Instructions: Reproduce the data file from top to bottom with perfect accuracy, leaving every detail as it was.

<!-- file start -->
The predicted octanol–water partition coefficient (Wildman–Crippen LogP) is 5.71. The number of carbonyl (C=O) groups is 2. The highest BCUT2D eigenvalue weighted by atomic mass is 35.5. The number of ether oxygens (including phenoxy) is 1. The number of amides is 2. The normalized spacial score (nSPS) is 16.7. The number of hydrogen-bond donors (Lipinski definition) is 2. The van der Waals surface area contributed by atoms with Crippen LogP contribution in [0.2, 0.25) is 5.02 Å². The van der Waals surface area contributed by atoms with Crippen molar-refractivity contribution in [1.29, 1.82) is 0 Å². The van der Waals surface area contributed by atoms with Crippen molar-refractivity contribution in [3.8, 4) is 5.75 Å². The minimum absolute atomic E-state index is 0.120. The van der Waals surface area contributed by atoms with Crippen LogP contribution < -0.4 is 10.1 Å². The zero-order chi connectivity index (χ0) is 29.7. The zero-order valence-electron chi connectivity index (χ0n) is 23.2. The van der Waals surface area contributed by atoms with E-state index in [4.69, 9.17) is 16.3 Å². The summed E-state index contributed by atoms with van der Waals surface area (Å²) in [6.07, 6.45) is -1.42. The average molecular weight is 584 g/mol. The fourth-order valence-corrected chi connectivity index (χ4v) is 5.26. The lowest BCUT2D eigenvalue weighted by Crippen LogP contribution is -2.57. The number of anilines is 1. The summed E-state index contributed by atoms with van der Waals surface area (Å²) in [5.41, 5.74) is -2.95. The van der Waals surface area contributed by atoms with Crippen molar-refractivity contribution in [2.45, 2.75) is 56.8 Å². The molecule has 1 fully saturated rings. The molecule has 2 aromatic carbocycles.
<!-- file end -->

The predicted octanol–water partition coefficient (Wildman–Crippen LogP) is 5.71. The number of carbonyl (C=O) groups is 2. The highest BCUT2D eigenvalue weighted by atomic mass is 35.5. The number of ether oxygens (including phenoxy) is 1. The number of amides is 2. The normalized spacial score (nSPS) is 16.7. The number of hydrogen-bond donors (Lipinski definition) is 2. The van der Waals surface area contributed by atoms with Crippen LogP contribution in [0.2, 0.25) is 5.02 Å². The van der Waals surface area contributed by atoms with Crippen molar-refractivity contribution in [1.29, 1.82) is 0 Å². The van der Waals surface area contributed by atoms with Crippen molar-refractivity contribution in [3.8, 4) is 5.75 Å². The minimum absolute atomic E-state index is 0.120. The van der Waals surface area contributed by atoms with Crippen LogP contribution < -0.4 is 10.1 Å². The zero-order chi connectivity index (χ0) is 29.7. The zero-order valence-electron chi connectivity index (χ0n) is 23.2. The van der Waals surface area contributed by atoms with E-state index in [4.69, 9.17) is 16.3 Å². The summed E-state index contributed by atoms with van der Waals surface area (Å²) in [6.07, 6.45) is -1.42. The average molecular weight is 584 g/mol. The fourth-order valence-corrected chi connectivity index (χ4v) is 5.26. The lowest BCUT2D eigenvalue weighted by Crippen LogP contribution is -2.57. The number of anilines is 1. The summed E-state index contributed by atoms with van der Waals surface area (Å²) in [5.41, 5.74) is -2.95. The van der Waals surface area contributed by atoms with Crippen molar-refractivity contribution in [2.45, 2.75) is 56.8 Å². The molecule has 1 fully saturated rings. The molecule has 2 aromatic carbocycles.